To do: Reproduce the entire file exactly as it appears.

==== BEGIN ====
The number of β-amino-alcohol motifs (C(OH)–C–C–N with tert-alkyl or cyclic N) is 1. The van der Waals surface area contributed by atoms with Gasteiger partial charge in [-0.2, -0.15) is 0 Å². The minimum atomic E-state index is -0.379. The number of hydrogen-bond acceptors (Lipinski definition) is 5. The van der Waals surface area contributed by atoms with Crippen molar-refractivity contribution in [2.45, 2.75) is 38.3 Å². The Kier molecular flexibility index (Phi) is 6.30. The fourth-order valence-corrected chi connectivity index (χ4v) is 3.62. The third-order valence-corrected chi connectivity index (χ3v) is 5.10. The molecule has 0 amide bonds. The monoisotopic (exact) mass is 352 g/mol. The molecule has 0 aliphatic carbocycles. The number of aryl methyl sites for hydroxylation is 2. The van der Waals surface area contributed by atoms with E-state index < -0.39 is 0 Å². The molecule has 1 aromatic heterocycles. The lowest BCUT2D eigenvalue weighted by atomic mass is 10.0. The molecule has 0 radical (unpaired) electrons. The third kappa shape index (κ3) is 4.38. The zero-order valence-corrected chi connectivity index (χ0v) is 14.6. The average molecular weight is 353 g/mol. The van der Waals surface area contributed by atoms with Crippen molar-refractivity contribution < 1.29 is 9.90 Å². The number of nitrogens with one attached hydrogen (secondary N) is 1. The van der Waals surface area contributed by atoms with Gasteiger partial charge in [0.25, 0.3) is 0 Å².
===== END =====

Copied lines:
The number of β-amino-alcohol motifs (C(OH)–C–C–N with tert-alkyl or cyclic N) is 1. The van der Waals surface area contributed by atoms with Gasteiger partial charge in [-0.2, -0.15) is 0 Å². The minimum atomic E-state index is -0.379. The number of hydrogen-bond acceptors (Lipinski definition) is 5. The van der Waals surface area contributed by atoms with Crippen molar-refractivity contribution in [2.45, 2.75) is 38.3 Å². The Kier molecular flexibility index (Phi) is 6.30. The fourth-order valence-corrected chi connectivity index (χ4v) is 3.62. The third-order valence-corrected chi connectivity index (χ3v) is 5.10. The molecule has 0 amide bonds. The monoisotopic (exact) mass is 352 g/mol. The molecule has 0 aliphatic carbocycles. The number of aryl methyl sites for hydroxylation is 2. The van der Waals surface area contributed by atoms with E-state index < -0.39 is 0 Å². The molecule has 1 aromatic heterocycles. The lowest BCUT2D eigenvalue weighted by atomic mass is 10.0. The molecule has 0 radical (unpaired) electrons. The third kappa shape index (κ3) is 4.38. The zero-order valence-corrected chi connectivity index (χ0v) is 14.6. The average molecular weight is 353 g/mol. The van der Waals surface area contributed by atoms with Crippen molar-refractivity contribution < 1.29 is 9.90 Å². The number of nitrogens with one attached hydrogen (secondary N) is 1. The van der Waals surface area contributed by atoms with Gasteiger partial charge in [0.25, 0.3) is 0 Å².